Clark: I think the industry has been right sized. One of the issues is, “How do I get access now that the industry’s been right sized? How do I get access to the top-tier managers?” But it’s interesting, because when you go back to the early 2000s (and that’s the reason it took so long to really digest), this decade plus downturn in venture. There was so much capital raised, but when you look at the interesting companies that were started and built and you go to the mid-2000s, people were still saying, “What’s happening? I’m not seeing returns.” You started to see some interesting companies in our VCs portfolios and these are companies that were now generating $25 or $50 million-plus of revenues and growing at a 2x clip, year over year. You knew that when the markets, which are huge in the returns as well, you got to have access to an exit environment and that’s a stronger IPO environment and a stronger M&A environment, but a lot of companies were being built in the early 2000s that were well positioned for a nice exit. I think you’re seeing that in the last few years, and it’s not just about Facebook or Twitter—you’re seeing a broader set of companies having some very attractive exits.

Snow: I’d like to talk about the exit market in a bit, but first a question for Andrea about Cambridge Associate’s data. We’re looking at the several different ways of measuring venture capital performance from one year to 30-year, and it’s all remarkable. The 20-year performance for venture capital is 31.71% on average.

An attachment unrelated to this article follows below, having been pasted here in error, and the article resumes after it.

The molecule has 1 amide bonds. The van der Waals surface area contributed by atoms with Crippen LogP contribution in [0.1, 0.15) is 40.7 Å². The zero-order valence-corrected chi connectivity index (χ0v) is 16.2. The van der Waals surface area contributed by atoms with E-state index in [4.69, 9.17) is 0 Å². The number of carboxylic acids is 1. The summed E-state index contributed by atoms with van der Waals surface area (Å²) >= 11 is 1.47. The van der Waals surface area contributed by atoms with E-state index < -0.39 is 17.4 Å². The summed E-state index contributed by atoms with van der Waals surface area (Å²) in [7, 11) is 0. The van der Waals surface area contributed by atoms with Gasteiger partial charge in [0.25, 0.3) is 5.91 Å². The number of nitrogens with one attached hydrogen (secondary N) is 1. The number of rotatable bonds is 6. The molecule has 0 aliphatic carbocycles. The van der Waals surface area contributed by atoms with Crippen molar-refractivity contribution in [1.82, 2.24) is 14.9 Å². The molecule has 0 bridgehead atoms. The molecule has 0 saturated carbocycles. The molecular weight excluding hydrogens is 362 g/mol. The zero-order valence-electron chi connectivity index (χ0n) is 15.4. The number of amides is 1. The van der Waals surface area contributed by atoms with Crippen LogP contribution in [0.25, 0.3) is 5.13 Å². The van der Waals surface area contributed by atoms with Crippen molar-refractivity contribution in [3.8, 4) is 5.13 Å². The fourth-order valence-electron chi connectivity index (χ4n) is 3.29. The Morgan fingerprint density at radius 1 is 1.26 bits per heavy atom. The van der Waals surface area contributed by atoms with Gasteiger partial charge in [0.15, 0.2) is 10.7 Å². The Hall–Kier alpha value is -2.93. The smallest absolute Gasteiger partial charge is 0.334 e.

Boxed Item:

U.S. Venture CapitalAnnualized Returns14.5%10.5%18.66%31.71%
S&P 500 Index20.88%8.04%6.10%9.02%

Source: Cambridge Associates 

It’s hard to get that just about anywhere else in the world, but from the average participant’s point of view in the market, is that going to be the experience of the average institutional investor in venture capital? Or is this so heavily-weighted toward the top firms that most people are not in and will never get in?

Auerbach: Lots of interesting questions in there, David. The information that we publish on is an index. It’s not replicable in nature. You can’t buy this index and bank in it, right? It’s the collective performance of every venture capital firm we monitor. So, this is an example of what the market has yielded and, as we all know, a number of highly successful exits can crystallize and pull up that performance for most. Should investors avail themselves of the asset class if they can’t get into a certain subsector? One other piece of information we’ve worked on is that if you look in the top decile, the top-10 venture capital managers of the last 10 vintage years, there’s always a handful of new comers. Folks who were on Funds 1, 2 or 3 are not on Funds 5, 6 or 7, and if you had committed to their first fund, you would have benefited and been in that winner’s circle for that vintage year. So, there are opportunities for investors to deploy capital in those off, less on-the-runs, known strategies and still benefit from the success in the market. There’s one other thought on this, which is a lot of the performance you’re watching is due to public equity capital market exuberance and lift. Twenty-three percent of the venture capital index we track, 23% of the companies in that index, are publicly traded. So, you’re getting one-for-one direct lift from what’s happening in valuations on the equity on the public equity markets; you’re seeing it come right through in the index.